Multi-million dollar investment in new technology for Alliance Group

Scott Technology’s custom-built machinery to be installed in July features an x-ray unit analysing each carcase and instructing the two machines where to cut. Here it is analysing a middle primal cut.

Brand new state-of-the-art robotic boning technology worth around $16 million, plus a new thermoform packaging system, are being installed into Alliance Group’s meat processing plants this year as part of the 100 percent farmer-owned co-operative’s drive to improve operational efficiency.

First, and already installed into the company’s Smithfield processing plant in Timaru, are two robots – a brisket cutting and evisceration robot. These have been designed, manufactured and installed by New Zealand engineering company Milmeq in conjunction with Ovine Automation (OAL), the red meat industry’s collaborative vehicle for processing research. After several years of testing as part of OAL’s research and development programme, this is the first commercial release and application of the technology in the world.

The fully automated brisket cutting and evisceration robots, work safely side by side with meat workers, automating the difficult and potentially dangerous part of livestock processing, resulting in improved product quality and hygiene.

Alliance Group’s general manager processing Kerry Stevens explains the $750,000 installation is the first step of a larger project Alliance Group is undertaking at the plant.

“This investment demonstrates our commitment to innovation and will support our efforts to optimise returns for New Zealand farmers and ensure we remain competitive on a global scale,” he says.

Seeing the robots successfully operating at Smithfield is a tremendous achievement for all concerned, says OAL general manager Richard McColl. “It’s great to see a tangible success of the research conducted.”

Milmeq is delighted to be installing them for Alliance, says Mike Lightfoot, Milmeq chief executive, adding that Alliance shares their vision for innovation.

“We see this as the way of the future for lamb processing throughout New Zealand and globally. I would anticipate that, in time, the automated brisket cutter and evisceration robots will be recognised as setting the industry standard.”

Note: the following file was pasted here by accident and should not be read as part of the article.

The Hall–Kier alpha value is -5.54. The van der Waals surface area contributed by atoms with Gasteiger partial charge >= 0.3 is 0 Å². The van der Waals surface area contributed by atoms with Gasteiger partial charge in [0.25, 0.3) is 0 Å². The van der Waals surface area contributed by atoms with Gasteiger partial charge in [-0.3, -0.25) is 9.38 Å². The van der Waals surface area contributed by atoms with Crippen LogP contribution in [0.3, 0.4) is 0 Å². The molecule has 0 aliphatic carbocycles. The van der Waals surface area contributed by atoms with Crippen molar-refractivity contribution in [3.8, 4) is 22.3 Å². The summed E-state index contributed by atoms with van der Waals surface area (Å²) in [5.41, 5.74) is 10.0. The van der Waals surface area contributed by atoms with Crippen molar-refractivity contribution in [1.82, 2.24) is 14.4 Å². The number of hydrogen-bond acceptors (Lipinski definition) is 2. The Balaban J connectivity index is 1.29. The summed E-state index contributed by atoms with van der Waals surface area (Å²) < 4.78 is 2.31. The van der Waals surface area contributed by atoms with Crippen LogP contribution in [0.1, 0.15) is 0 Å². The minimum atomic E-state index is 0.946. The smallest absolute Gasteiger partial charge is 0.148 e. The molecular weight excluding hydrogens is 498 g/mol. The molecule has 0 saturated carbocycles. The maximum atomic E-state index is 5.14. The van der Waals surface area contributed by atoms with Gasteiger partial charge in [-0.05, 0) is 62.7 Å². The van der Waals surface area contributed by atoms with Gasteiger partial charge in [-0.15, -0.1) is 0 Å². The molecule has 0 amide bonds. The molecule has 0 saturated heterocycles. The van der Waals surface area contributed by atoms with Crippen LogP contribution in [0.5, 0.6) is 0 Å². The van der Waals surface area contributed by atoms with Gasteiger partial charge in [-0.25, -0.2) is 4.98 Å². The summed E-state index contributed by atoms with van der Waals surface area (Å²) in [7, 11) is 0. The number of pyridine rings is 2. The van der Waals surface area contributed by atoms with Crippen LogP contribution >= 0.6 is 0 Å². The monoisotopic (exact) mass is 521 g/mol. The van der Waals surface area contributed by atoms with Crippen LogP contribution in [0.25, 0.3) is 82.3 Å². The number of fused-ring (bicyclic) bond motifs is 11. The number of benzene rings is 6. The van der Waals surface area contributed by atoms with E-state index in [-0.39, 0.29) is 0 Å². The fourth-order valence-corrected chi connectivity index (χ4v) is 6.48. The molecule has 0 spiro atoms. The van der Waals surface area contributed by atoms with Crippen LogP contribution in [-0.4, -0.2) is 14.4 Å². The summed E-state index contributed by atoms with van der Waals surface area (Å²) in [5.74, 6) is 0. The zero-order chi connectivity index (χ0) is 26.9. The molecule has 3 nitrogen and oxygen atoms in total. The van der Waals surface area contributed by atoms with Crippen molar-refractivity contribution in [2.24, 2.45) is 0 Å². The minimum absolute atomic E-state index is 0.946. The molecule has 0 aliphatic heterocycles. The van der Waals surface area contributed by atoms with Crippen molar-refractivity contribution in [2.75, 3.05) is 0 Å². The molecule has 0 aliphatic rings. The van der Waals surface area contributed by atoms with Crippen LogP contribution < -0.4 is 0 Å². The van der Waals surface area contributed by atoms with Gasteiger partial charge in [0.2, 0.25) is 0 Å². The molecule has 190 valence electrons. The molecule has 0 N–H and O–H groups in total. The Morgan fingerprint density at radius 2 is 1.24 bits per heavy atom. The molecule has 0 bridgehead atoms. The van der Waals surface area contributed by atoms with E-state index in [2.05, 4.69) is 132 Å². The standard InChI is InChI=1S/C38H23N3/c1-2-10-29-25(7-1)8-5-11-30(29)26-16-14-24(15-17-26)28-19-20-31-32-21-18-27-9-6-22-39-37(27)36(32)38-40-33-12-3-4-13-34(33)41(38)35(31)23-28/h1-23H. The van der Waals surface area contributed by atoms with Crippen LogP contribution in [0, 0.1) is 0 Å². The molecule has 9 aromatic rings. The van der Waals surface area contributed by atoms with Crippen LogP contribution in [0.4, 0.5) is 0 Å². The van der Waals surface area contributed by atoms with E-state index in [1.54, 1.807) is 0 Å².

New packaging system extends shelf-life

New thermoform gas flush vacuum packing machinery has been installed at Alliance Lorneville in Invercargill too. This includes a New Zealand, and possibly, world-first LeakMatic system.

The fully-automated non-destructive leak detector ensures the seal integrity of chilled meat packages and rejects any which do not meet the company’s stringent requirements for modified atmosphere packaging (MAP).

Alliance was already using earlier versions of gas flushing technology but the new system ensures a significantly longer shelf-life for packaged products, by up to seven days, offering more flexibility for supermarkets and retailers.

It also has a very high throughput capacity, packaging up to 48 legs, or six pouches, per minute. This has given the plant the ability to turn out significant volumes in a more cost effective manner and ensure loading can be carried out the day after processing, explains Stevens.

Part two: new primal and middle cutting robotic equipment

The second stage is for Smithfield, along with Alliance Pukeuri in Oamaru, to have $15 million worth of new primal and middle robotic cutting equipment for sheepmeat installed in their production lines in July.

The custom-built boning machinery, designed by Scott Technology, features an x-ray unit which analyses each carcase and instructs the two cutting machines where to cut, the robotic primal cutting machine then separates the carcase into hind, middles and forequarter cuts, a robot middles machine then separates middles into racks, loin, flap or saddle.

Kerry Stevens, Alliance Group general manager processing.
Kerry Stevens, Alliance Group general manager processing.

“The machinery is significantly more advanced than any other system in New Zealand and means we can achieve greater accuracy and deliver better yields,” says Stevens.

A major benefit of the technology is its ability to automatically adjust to a wide variation on carcase size, a significant challenge in the red meat processing sector.

“Lamb is a premium product and this technology minimises waste and improves the accuracy of the cut. The technology incorporates circular cutting blades, rather than band-saws, which results in improved hygiene, less strain for workers and better health and safety.”

In addition to the new technology, Alliance is also planning to increase the processing capacity of its Mataura plant in Southland, which underwent a full upgrade in 2012. The plant achieved a significant milestone in 2015, processing a record 126,000 head of livestock during the season.

Lamb, mutton, beef and venison are processed into 1,600 separate product lines at the company’s eight red meat processing plants and sent to 65 markets around the world.

This article has appeared in Food NZ magazine (February/March 2016) and is reproduced here with permission.


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